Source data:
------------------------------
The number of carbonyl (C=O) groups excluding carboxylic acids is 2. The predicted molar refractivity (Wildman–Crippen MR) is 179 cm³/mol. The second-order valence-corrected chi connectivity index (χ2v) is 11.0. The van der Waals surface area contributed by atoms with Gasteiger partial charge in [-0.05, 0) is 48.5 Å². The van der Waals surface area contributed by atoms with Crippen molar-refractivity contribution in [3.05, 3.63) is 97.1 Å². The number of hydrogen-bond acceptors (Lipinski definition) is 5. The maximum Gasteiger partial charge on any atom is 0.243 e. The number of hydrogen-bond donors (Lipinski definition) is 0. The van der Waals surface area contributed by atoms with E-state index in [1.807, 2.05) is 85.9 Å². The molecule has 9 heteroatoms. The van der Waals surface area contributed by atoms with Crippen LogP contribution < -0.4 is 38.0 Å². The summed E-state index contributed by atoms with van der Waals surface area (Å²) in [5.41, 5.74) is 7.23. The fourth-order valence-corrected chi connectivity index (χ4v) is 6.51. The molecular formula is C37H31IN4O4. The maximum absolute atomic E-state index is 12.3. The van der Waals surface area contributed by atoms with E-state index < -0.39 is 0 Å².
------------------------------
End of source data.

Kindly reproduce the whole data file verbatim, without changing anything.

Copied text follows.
The number of carbonyl (C=O) groups excluding carboxylic acids is 2. The predicted molar refractivity (Wildman–Crippen MR) is 179 cm³/mol. The second-order valence-corrected chi connectivity index (χ2v) is 11.0. The van der Waals surface area contributed by atoms with Gasteiger partial charge in [-0.05, 0) is 48.5 Å². The van der Waals surface area contributed by atoms with Crippen molar-refractivity contribution in [3.05, 3.63) is 97.1 Å². The number of hydrogen-bond acceptors (Lipinski definition) is 5. The maximum Gasteiger partial charge on any atom is 0.243 e. The number of hydrogen-bond donors (Lipinski definition) is 0. The van der Waals surface area contributed by atoms with E-state index in [1.807, 2.05) is 85.9 Å². The molecule has 9 heteroatoms. The van der Waals surface area contributed by atoms with Crippen LogP contribution < -0.4 is 38.0 Å². The summed E-state index contributed by atoms with van der Waals surface area (Å²) in [5.41, 5.74) is 7.23. The fourth-order valence-corrected chi connectivity index (χ4v) is 6.51. The molecular formula is C37H31IN4O4. The maximum absolute atomic E-state index is 12.3. The van der Waals surface area contributed by atoms with E-state index < -0.39 is 0 Å².